After a year of profit-friendly reductions in commodity pricing for nearly everything but chicken wings, the cost of which has risen on high demand, many restaurateurs are bracing for a tougher purchasing environment in 2010, where little wiggle room will be available for even slight commodity inflation.
Though most restaurant chains project that their 2010 commodity costs are likely to either remain flat or increase slightly from 2009 levels, there is not as much leeway to react to increased costs, given that top lines remain stubbornly flat and consumers have little tolerance for menu price hikes. Even more, cost-cutting moves like menu re-engineering or supply chain efficiency building have already been completed, observers note.
“2010 will not be a good year for the industry,” said John T. Barone, president of Market Vision Inc., a consulting firm specializing in purchasing, and a contributing editor to Nation’s Restaurant News. “Most operators have done a lot this year to adjust their operations, and they are not sure what else they can do to squeeze more out.”
While Barone expects commodity cost escalation won’t be significant in 2010, he said even a slight increase could be enough to hurt restaurants that are just scraping by using reduced costs to offset reduced sales.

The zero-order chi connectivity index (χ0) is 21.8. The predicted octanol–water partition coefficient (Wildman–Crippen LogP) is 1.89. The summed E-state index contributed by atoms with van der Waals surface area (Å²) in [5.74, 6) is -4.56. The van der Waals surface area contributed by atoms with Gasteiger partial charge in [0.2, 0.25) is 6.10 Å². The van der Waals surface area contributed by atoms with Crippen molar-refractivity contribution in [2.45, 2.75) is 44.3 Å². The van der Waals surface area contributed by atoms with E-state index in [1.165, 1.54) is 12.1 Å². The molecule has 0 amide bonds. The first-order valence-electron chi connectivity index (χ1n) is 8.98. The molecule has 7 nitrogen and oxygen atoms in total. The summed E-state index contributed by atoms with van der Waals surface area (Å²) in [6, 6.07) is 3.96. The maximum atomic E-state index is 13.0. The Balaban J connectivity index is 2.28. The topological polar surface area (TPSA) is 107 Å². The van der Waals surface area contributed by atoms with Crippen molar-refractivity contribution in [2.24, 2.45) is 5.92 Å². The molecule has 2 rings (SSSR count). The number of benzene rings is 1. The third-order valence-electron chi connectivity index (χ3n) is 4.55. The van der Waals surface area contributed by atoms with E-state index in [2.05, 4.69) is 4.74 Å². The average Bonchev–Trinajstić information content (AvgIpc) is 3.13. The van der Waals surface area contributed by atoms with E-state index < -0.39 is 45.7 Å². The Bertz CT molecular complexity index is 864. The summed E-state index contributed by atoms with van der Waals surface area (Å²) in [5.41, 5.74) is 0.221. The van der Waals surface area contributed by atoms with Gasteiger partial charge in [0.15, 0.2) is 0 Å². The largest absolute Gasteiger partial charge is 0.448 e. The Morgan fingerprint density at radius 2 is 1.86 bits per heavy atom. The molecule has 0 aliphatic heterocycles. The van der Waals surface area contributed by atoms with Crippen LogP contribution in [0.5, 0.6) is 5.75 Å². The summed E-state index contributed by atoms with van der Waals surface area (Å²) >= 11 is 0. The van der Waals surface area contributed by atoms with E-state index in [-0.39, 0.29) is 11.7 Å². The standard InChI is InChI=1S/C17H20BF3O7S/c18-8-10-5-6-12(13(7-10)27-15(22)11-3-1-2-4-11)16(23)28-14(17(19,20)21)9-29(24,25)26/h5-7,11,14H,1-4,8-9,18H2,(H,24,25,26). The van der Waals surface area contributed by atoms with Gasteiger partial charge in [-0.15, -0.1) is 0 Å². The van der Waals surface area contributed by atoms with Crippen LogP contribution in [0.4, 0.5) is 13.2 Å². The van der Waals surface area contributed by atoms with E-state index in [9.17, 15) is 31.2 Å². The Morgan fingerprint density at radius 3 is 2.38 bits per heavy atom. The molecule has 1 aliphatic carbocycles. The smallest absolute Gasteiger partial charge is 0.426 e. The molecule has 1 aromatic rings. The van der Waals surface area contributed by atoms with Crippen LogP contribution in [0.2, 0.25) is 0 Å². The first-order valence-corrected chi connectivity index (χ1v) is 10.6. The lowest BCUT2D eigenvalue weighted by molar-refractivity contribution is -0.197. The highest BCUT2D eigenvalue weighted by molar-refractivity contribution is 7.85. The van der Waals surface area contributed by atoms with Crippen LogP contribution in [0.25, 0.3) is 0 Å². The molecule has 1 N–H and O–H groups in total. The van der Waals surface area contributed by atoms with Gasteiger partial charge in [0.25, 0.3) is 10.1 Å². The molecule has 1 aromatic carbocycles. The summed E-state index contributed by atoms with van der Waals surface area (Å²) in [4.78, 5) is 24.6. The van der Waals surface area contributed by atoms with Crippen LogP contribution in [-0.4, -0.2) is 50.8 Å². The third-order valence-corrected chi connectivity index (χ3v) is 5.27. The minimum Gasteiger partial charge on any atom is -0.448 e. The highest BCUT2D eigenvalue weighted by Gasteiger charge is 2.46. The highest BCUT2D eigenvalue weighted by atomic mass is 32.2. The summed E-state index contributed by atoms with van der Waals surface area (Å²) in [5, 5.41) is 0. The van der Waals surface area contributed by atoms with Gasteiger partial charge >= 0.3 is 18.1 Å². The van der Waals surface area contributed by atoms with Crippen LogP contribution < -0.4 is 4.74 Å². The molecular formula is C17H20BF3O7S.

According to research from Market Vision, the costs of all proteins and dairy are expected to rise next year, with some growing by double digits from 2009. For example, pork is expected to increase 12.1 percent and butter is projected to increase 23.7 percent. In addition, a weak U.S. dollar will increase foreign demand for U.S. products, Barone said, and could further drive price increases late next year, especially for beef.
He noted, however, that these projections, based on U.S. Department of Agriculture figures and updated on Oct. 12, still show a decrease from prior-year, or 2008, levels.
At Chipotle Mexican Grill Inc. , parent to the 900-unit Chipotle burrito chain, pressure on commodity costs is top of mind for next year. Company officials said they expect total commodity costs to increase in the low-single digits next year, as costs rise on meats and cheeses, but fall on produce, soy, rice and wheat. Whether the brand has the pricing power to offset that increase is questionable, executives said.
“The items that we buy the most of—and that would be our meats and cheese, in particular—there continues to be pressure on those items,” Chipotle’s chief financial officer John Hartung said during an October conference call with investors. “We’ve seen pressure—pressure on the business model, especially on the chicken, the beef and the pork, throughout this year, but there hasn’t been really the pricing power.”
Denver-based Chipotle, while one of few restaurant brands posting positive sales trends, took a 6-percent menu price increase at this time last year to help it shore up unit-level margins. For its latest quarter ended Sept. 30, margins rose 4.1 percent from a year ago to 25.5 percent. Officials noted that another menu price increase would be tough to implement in today’s environment of reduced consumer spending, but it has not been ruled out.